In general, matching someone’s level of formality is a safe bet. The same way that if you write an email to someone and say “Hello, Ms. Stone.” and she writes back and signs her name Jacqueline, you would probably start your next email “Hello, Jacqueline”, you can do the same thing with titles in the Pagan community.

If you’re not sure you should use a title when addressing someone, asking is always polite. (“Do you prefer to be called X or Y?”)

I always use Jenett unless I’m either in ritual, or speaking very formally for my group (when I’d use Lady Althaea or Althaea).

Your choices may imply things

Using the title Lord or Lady if you’re not a 3rd degree in a tradition that uses it may get you looked at rather oddly – or people may make assumptions about your level of skill or knowledge that aren’t accurate. These things aren’t the end of the world, but they can be awkward or uncomfortable at times.

Using a deity name as part of your name will also often imply to people that you are significantly focused on that deity. If that’s not actually the case, there may be a fair bit of confusion. The same thing can be true with strongly cultural names (like a name with a meaning in a specific language; if you pick a name with a specific meaning in ancient Egypt, people will assume that’s maybe an interest of yours.)


It is considered very rude to ‘out’ someone as being Pagan without their permission. This means you should pay attention to what information you pass on, even accidentally.

  • If meeting someone in public, be aware of who might overhear. You don’t know if someone is with a co-worker or family member who doesn’t know about their path.
  • Use their legal first name in public if you know it, or avoid it until you can figure out what’s ok. I’ve run into coworkers at the sites we’ve used for Seeker classes before.
  • Don’t pass along someone’s contact information or name unless you’ve checked with them or know that it’s their public info.
  • If it’s a public group or contact, you can pass along whatever information is already public.

If you’re not sure what to call someone, a “Hi, it was great to see you last week…” avoiding a name can cover nicely. Or a “Hi, I don’t know if you remember me from a couple of weeks ago – I’m [whatever name you want them to use], I’m sorry, I forgot your name…” It not only helps someone place you, but lets them say “Oh, yes. I’m [whatever] back.”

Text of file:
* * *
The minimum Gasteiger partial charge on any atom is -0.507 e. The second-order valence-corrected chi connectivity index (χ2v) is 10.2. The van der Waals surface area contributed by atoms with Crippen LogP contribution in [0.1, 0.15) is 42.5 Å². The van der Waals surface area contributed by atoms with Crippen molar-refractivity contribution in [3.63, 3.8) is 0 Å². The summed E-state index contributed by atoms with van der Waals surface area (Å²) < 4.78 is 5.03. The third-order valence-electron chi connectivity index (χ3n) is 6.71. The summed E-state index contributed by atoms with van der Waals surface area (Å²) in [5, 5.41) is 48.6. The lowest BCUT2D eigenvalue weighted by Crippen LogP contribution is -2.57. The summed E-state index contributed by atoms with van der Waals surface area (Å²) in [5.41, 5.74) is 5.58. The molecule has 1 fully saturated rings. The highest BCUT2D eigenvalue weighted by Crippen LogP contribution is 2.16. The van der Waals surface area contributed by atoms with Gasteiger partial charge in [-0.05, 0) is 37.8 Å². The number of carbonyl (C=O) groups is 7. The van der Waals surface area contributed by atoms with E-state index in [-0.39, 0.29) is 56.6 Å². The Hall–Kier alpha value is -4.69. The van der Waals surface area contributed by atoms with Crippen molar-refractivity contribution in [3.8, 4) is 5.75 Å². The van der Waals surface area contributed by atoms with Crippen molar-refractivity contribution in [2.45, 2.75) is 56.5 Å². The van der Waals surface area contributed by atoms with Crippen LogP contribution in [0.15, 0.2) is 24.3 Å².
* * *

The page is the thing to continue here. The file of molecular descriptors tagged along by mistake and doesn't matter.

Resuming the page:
Choosing a name

Don’t feel you need a new name

Or rather, you don’t need one unless the path, tradition, or group you’re working with requires one. (In which case, they probably have some help for you on what to consider.)  They’re a really useful tool, but don’t force yourself to pick a name that doesn’t feel right for you.

I do suggest picking something that’s not your legal name for online interaction, but that doesn’t need to be a formal Craft name – it could be a nickname, or something like “JenInMN” or a username like other online usernames.

Things to consider when choosing a name

Names are powerful, and they shouldn’t be picked lightly. When you’re getting started, take your time. Some useful ideas are:

  • Don’t change names frequently – it’s hard on everyone around you to remember what to call you. (Especially online.) If you do make a change, do what you can to help people out (putting the old name in your profile or signature for a few months, for example.)
  • Sit with a name for a while before you use it with others. Try calling yourself that name in private. How does it sound to you? Ask others what they think privately.
  • Think about how easy it is to spell or pronounce. (Jenett is surprisingly hard for people, even after the “Like Janet, but with more e at the beginning” as a guide.)
  • Think very carefully before picking a deity name, or a very very focused name that commits you to a very specific goal or outcome. Names that are important to you, but that can be interpreted in a range of ways are generally easier to live with.
Title card: Names (and what to call people)

Last edited December 25, 2016. Reformatted November 2020.